The 5 stages of grief: All you need to know

by Staff writer

Introduced by Swiss psychiatrist Elizabeth Kübler-Ross, the five stages of grief [also known as the Kübler-Ross model] lists a series of emotions experienced by people going through a deeply challenging time.

The model was inspired by Kübler-Ross’s work with terminally ill patients and first appeared in her 1969 book On Death and Dying.

According to Kübler-Ross, the five stages of grief are:

1. Denial Stage

The first reaction to loss is denial. In this stage, individuals believe the diagnosis is somehow mistaken, and cling to a false, preferable reality.

2. Anger Stage

When the individual recognizes that denial cannot continue, they become frustrated, especially at proximate individuals. Certain psychological responses of a person undergoing this phase would be: “Why me? It’s not fair!”; “How can this happen to me?”; “Who is to blame?”; “Why would this happen?”.

3. Bargaining Stage

The third stage involves the hope that the individual can avoid a cause of grief. Usually, the negotiation for an extended life is made in exchange for a reformed lifestyle.

People facing less serious trauma can bargain or seek compromise. For instance: “I’d give anything to have him back.” Or: “If only he’d come back to life, I’d promise to be a better person!”

4. Depression Stage

At this stage, common reactions include: “I’m so sad, why bother with anything?”; “I’m going to die soon, so what’s the point?”; “I miss my loved one, why go on?”

During this fourth stage, the individual despairs at the recognition of their mortality may often become silent, refuse visitors and spend much of the time mournful and sullen.

5. Acceptance Stage

In this last stage, individuals embrace mortality or the inevitable future, or that of a loved one, or other tragic event.

People dying may precede the survivors in this state, which typically comes with a calm, retrospective view for the individual, and a stable condition of emotions.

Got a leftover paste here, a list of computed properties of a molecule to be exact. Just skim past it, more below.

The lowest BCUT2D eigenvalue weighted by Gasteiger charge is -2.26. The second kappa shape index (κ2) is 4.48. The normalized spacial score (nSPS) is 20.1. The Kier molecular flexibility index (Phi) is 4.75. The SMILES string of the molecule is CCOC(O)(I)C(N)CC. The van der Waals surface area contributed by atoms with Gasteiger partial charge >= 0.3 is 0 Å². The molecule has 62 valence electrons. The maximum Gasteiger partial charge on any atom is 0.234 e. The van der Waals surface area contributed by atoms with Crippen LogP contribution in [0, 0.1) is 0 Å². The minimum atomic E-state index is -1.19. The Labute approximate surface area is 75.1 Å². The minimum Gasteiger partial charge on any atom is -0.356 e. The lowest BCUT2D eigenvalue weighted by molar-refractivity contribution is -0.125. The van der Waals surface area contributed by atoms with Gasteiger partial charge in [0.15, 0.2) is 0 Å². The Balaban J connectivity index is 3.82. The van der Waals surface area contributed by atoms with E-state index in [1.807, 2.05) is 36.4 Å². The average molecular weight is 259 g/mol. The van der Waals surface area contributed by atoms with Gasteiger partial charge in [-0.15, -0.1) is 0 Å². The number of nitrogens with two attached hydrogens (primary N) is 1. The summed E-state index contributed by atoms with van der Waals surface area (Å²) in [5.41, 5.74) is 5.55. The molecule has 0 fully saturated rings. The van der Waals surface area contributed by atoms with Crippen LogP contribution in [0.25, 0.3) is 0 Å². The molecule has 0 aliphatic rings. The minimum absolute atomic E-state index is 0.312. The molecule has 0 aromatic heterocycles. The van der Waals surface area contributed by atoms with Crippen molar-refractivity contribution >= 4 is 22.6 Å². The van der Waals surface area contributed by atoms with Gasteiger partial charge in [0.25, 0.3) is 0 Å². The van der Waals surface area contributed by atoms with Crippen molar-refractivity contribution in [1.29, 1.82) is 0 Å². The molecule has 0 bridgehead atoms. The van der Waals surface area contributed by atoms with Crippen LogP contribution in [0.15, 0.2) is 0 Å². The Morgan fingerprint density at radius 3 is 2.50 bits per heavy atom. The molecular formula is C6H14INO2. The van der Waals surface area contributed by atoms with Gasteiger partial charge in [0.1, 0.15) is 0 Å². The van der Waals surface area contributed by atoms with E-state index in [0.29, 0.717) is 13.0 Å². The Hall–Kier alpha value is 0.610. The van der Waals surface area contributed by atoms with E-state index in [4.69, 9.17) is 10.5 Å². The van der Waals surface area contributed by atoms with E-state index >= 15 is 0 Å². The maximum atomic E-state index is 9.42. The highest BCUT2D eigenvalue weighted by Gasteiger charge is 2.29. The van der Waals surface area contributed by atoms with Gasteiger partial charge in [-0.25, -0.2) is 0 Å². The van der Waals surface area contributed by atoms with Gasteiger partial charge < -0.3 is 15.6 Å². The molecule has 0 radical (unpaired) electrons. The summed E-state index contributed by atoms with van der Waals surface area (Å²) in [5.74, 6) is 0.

“It’s going to be okay.”; “I can’t fight it; I may as well prepare for it.” — are common reactions.


Since the publication of On Death and Dying, the Kübler-Ross model has become accepted by the general public; however, its validity is not consistently supported by the majority of research.

Kübler-Ross noted later in life that the stages are not a linear and predictable progression and that she regretted writing them in a way that was misunderstood.

Rather, they are a collation of five common experiences for the bereaved that can occur in any order, if at all.

Though initially created based on death and dying, Kübler-Ross later expanded her model to include any form of personal loss, such as the death of a loved one, the loss of a job or income, major rejection, the end of a relationship or divorce, drug addiction, incarceration, the onset of a disease or an infertility diagnosis, and even minor losses, such as a loss of insurance coverage.

Even sports fans go through such a process if their favorite team loses an important game, and also supporters of a losing candidate in an election.

Both sufferers and therapists have reported the usefulness of the Kübler-Ross model in a wide variety of situations.

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